“How do we engage the youth? How do we get the youth more involved in physical fitness and activities that have been taken out of the school systems? We jump rope. I jump rope — even though sometimes I have a bad knee. Jumping rope doesn’t cost money. You don’t have to worry about whether you have a $250 pair of shoes, or whether economically you can afford it.
“We try to bring them nutritional information. We bring fresh produce to their environment. I came from a low-income family. I used to be one of those kids who pushed the broccoli to the side and off the plate. But when we introduce that to kids earlier, they won’t do that, as I did up into my 30s, still pushing food to the side. Now that’s my favorite.
“You can look at us as professional athletes. You can look at all the glamour and all the money, but let’s dial it back: This is your health.”
-Herman Moore, former NFL player and Detroit Lions Play 60 ambassador
“Living in a bankrupt city, you see all of the social determinants firsthand and how they affect health. You know what a lack of exercise does when you have over 300 abandoned parks in the city and you don’t have streetlights. Seeing all of these things led to the creation of Healthy Detroit.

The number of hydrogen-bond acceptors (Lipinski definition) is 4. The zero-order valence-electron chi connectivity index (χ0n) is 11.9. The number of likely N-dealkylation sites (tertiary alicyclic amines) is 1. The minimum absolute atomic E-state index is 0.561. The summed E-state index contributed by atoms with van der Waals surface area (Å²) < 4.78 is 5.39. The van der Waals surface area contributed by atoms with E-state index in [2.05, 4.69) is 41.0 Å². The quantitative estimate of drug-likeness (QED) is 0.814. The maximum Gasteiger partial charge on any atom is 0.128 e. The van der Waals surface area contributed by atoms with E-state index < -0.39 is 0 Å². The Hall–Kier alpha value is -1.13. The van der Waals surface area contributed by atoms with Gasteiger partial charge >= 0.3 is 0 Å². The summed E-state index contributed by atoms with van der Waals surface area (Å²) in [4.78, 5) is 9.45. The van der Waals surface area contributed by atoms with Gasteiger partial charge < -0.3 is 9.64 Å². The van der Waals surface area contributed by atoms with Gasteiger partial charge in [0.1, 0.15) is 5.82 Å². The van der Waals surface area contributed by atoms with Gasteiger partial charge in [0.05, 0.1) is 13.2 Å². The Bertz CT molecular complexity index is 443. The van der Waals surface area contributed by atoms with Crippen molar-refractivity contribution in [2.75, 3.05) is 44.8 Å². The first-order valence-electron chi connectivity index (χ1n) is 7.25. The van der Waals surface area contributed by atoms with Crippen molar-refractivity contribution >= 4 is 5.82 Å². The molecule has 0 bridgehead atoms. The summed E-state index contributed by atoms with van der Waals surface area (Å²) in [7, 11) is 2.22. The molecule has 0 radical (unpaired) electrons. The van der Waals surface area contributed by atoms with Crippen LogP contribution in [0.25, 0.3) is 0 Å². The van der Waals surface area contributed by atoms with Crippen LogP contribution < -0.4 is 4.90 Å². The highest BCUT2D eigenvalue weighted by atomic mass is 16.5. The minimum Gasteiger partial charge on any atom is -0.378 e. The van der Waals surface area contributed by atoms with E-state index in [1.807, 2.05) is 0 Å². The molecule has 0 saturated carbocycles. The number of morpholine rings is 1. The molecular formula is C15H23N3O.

“Through our HealthPark initiative, we’re trying to take city parks and convert them to one-stop shops for everything you need to live a healthy life. We’ve gotten Eastern Market to put up farm stands in the parks. We’ve gotten some of the hospitals and health-care networks to offer screenings and immunizations in a park setting. We have yoga, Zumba. We had an event with the Detroit Lions, a kickball tournament.
“I don’t really think that there’s anywhere in the country where you’ll see the private sector playing as large of a role as it plays in Detroit, obviously because of lack of public sector [funding]. So Detroit could kind of be a model for this because we are rebuilding.”
-Nicholas Mukhtar, founder and chief executive of Healthy Detroit
“I believe that Detroit is an epicenter for change. When it works in our city, it will work in many cities around the United States. There’s an energy in our city today that I’ve not seen in a long time. We’re moving from a sick-care model to a total-population-health model. That requires skill sets around housing, environments, stress that people experience daily, food insecurity. The teaching health center program allows us to train 85 medical residents in the primary care specialities in community settings in areas that are medically underserved. There’s a 43 percent chance that they’ll stay in practice in that area. And the people who are living there will not have to use the emergency room for their primary-care access.
“There’s an energy around collaboration and integration of services. The day of an organization trying to do it all alone is gone.”
-Chris Allen, executive director of the Detroit Wayne County Health Authority